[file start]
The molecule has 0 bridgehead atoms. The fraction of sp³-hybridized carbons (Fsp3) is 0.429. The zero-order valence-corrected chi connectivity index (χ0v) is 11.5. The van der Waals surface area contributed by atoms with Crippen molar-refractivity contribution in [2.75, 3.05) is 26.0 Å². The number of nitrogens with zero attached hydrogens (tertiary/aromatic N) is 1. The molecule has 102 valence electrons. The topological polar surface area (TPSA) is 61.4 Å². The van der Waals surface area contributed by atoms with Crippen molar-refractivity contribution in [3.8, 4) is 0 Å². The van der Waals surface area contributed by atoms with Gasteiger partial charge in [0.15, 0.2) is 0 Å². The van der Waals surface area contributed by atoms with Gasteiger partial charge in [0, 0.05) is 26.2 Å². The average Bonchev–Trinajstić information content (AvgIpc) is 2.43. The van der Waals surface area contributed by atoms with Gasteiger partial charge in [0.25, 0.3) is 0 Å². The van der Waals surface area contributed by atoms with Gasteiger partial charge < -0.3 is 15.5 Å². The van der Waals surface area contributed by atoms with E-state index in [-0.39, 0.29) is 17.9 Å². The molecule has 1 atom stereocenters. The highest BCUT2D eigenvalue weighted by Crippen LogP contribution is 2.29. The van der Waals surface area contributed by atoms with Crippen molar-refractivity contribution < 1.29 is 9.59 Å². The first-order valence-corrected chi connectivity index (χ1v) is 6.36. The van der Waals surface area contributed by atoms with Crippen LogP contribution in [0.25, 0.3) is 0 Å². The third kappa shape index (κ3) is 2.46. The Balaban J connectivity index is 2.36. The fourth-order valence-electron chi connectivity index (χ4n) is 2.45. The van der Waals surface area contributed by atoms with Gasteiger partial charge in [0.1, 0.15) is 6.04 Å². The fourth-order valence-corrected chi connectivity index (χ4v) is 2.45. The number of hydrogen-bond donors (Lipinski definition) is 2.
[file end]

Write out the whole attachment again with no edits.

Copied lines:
The molecule has 0 bridgehead atoms. The fraction of sp³-hybridized carbons (Fsp3) is 0.429. The zero-order valence-corrected chi connectivity index (χ0v) is 11.5. The van der Waals surface area contributed by atoms with Crippen molar-refractivity contribution in [2.75, 3.05) is 26.0 Å². The number of nitrogens with zero attached hydrogens (tertiary/aromatic N) is 1. The molecule has 102 valence electrons. The topological polar surface area (TPSA) is 61.4 Å². The van der Waals surface area contributed by atoms with Crippen molar-refractivity contribution in [3.8, 4) is 0 Å². The van der Waals surface area contributed by atoms with Gasteiger partial charge in [0.15, 0.2) is 0 Å². The van der Waals surface area contributed by atoms with Gasteiger partial charge in [0, 0.05) is 26.2 Å². The average Bonchev–Trinajstić information content (AvgIpc) is 2.43. The van der Waals surface area contributed by atoms with Gasteiger partial charge in [0.25, 0.3) is 0 Å². The van der Waals surface area contributed by atoms with Gasteiger partial charge < -0.3 is 15.5 Å². The van der Waals surface area contributed by atoms with E-state index in [-0.39, 0.29) is 17.9 Å². The molecule has 1 atom stereocenters. The highest BCUT2D eigenvalue weighted by Crippen LogP contribution is 2.29. The van der Waals surface area contributed by atoms with Crippen molar-refractivity contribution < 1.29 is 9.59 Å². The first-order valence-corrected chi connectivity index (χ1v) is 6.36. The van der Waals surface area contributed by atoms with Crippen LogP contribution in [0.25, 0.3) is 0 Å². The third kappa shape index (κ3) is 2.46. The Balaban J connectivity index is 2.36. The fourth-order valence-electron chi connectivity index (χ4n) is 2.45. The van der Waals surface area contributed by atoms with Gasteiger partial charge in [0.1, 0.15) is 6.04 Å². The fourth-order valence-corrected chi connectivity index (χ4v) is 2.45. The number of hydrogen-bond donors (Lipinski definition) is 2.